Q&A with Nicole Lazzaro

August 22nd, 2012 - Posted in 2012, Dimensions, Q&A by Emily Schuster

Interviewed by Joelle Seligson

This interview appeared in the September/October 2012 issue of Dimensions magazine.

The Greek philosopher Plato is quoted as saying that you can discover more about a person in an hour of play than in a year of conversation. It’s a philosophy Nicole Lazzaro—president of XEODesign, Inc., the world’s first Player Experience Design consulting company—subscribes to today. Players’ emotions are at the core of gaming, says Lazzaro, and they are the reason why games can be so compelling. She chatted with Dimensions in anticipation of the 2012 ASTC Annual Conference this October in Columbus, Ohio, where she’ll share how science centers and museums can implement the power of play.

Read the full transcript, or listen to the podcast.

On the Horizon: Current and Future Trends in the Science Center Field

August 17th, 2012 - Posted in 2012, Dimensions by Alejandro Asin

July/August 2012

As a key part of our commitment to our members, ASTC is dedicated to providing vision and direction by anticipating trends and helping our member institutions to prepare for new opportunities and challenges. In this issue, we look at a selection of current and future trends that shape and influence the science center and museum field. This brief, and by no means exhaustive, survey of trends includes new exhibit innovations, the Maker Movement, crowdsourcing, informal science learning outside the classroom, and crowdfunding. Have thoughts on these or other important trends on the horizon? Send us a letter to the editor.


The Future of Exhibits: Where Are We Headed?, by Julie Bowen
• Museums and the Maker Movement, by Eric Siegel
• Harnessing the Crowd, by Elizabeth E. Merritt and Philip M. Katz
• STEM Learning in Afterschool: Ready to Soar, by Anita Krishnamurthi and Ramya Sankar
• Crowdfunding: Money from the Masses?, by Larry H. Hoffer

Download the full issue.

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The Future of Exhibits: Where Are We Headed?

August 17th, 2012 - Posted in 2012, Dimensions by Alejandro Asin

By Julie Bowen
From Dimensions
July/August 2012

I have been wondering for a while why recent ASTC annual conferences have had fewer sessions about exhibits than they did five or 10 years ago. Have exhibits reached a point of perfection and become a craft needing only minor tweaking around the edges? Have museums run out of new things to talk about in exhibits? Are exhibit developers too busy or too few, or is exhibit development being outsourced? Is our modality of interactive, hands-on physical exhibits at the end of the evolutionary road? Or, is there an inflection point where exhibits transform into something new? I was caught musing out loud about these questions and asked if I would speculate on the future direction of exhibits.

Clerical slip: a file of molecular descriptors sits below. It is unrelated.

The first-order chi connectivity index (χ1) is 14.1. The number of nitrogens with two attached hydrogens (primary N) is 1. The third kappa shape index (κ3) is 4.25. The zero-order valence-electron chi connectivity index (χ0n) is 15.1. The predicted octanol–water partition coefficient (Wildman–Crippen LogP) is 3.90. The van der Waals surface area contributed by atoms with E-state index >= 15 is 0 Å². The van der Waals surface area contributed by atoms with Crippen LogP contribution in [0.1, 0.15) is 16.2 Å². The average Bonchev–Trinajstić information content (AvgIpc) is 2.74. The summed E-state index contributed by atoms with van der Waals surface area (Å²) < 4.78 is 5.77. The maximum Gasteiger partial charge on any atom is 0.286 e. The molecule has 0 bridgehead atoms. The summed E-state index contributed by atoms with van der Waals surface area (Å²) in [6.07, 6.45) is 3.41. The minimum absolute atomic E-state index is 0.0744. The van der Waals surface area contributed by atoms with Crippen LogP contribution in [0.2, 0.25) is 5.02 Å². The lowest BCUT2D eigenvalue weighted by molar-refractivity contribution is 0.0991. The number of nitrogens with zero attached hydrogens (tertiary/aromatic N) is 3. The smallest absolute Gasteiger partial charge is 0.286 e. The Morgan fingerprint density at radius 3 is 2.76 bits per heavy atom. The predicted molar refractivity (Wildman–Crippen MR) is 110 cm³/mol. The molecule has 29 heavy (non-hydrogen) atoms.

Remembering F. Sherwood Rowland

August 16th, 2012 - Posted in 2012, Dimensions, From the CEO by Anthony (Bud) Rock

I would like to take this opportunity to comment on something both personal and professional. We recently lost a champion of scientific research, and for me a good friend, in F. Sherwood Rowland, Nobel Laureate, who, along with his colleagues Mario Molina and Paul Crutzen, showed us how chlorofluorocarbons, or CFCs, damage the Earth’s protective ozone layer. This is not a commentary, however, on the magnitude of Sherry Rowland’s work (though monumental it was, indeed). Rather, I reflect on the courage of those scientists who are prepared to jettison conventional wisdom, swim upstream, challenge notions—and bear the scars of that effort wherever it may lead.

Sherry once said that, for nearly a decade after undertaking his groundbreaking research, he could not get invited into a college classroom to lecture, much less excel among his peers. He was challenged at every turn. And yet, through scientific rigor and sheer perseverance, his work was translated from the laboratory into policy in one of the most progressive international measures ever envisioned: the 1987 Montreal Protocol on Substances that Deplete the Ozone Layer.

Do you think “deal of the day” services like Groupon and LivingSocial help or hurt museums?

June 26th, 2012 - Posted in 2012, Dimensions, Viewpoints by Emily Schuster

This is an extended discussion of the question that appeared in the Viewpoints department of the July/August 2012 issue of Dimensions magazine.

Groupon and LivingSocial are neither good nor bad for museums. However, they are a tool that must be used with great care. As museum professionals, we must ask: What is the value to the museum for each patron generated by a deal of the day promotion over the life of that patron’s relationship with the museum? Will the patron spend money on food and retail? Will they become members and renew? Will they return for more visits once they have experienced our offerings? Will they send their children to summer camps? Will they make philanthropic gifts to the museum? Ultimately, these services deliver new patrons to our doors. We must be prepared to deepen the relationship once they arrive. If we can do that effectively, these services are a boon. Otherwise, we’ve just had a deeply discounted transaction with a one-time visitor, and that is a bust.

Jeff Hill, director of external relations, Morehead Planetarium and Science Center, University of North Carolina at Chapel Hill


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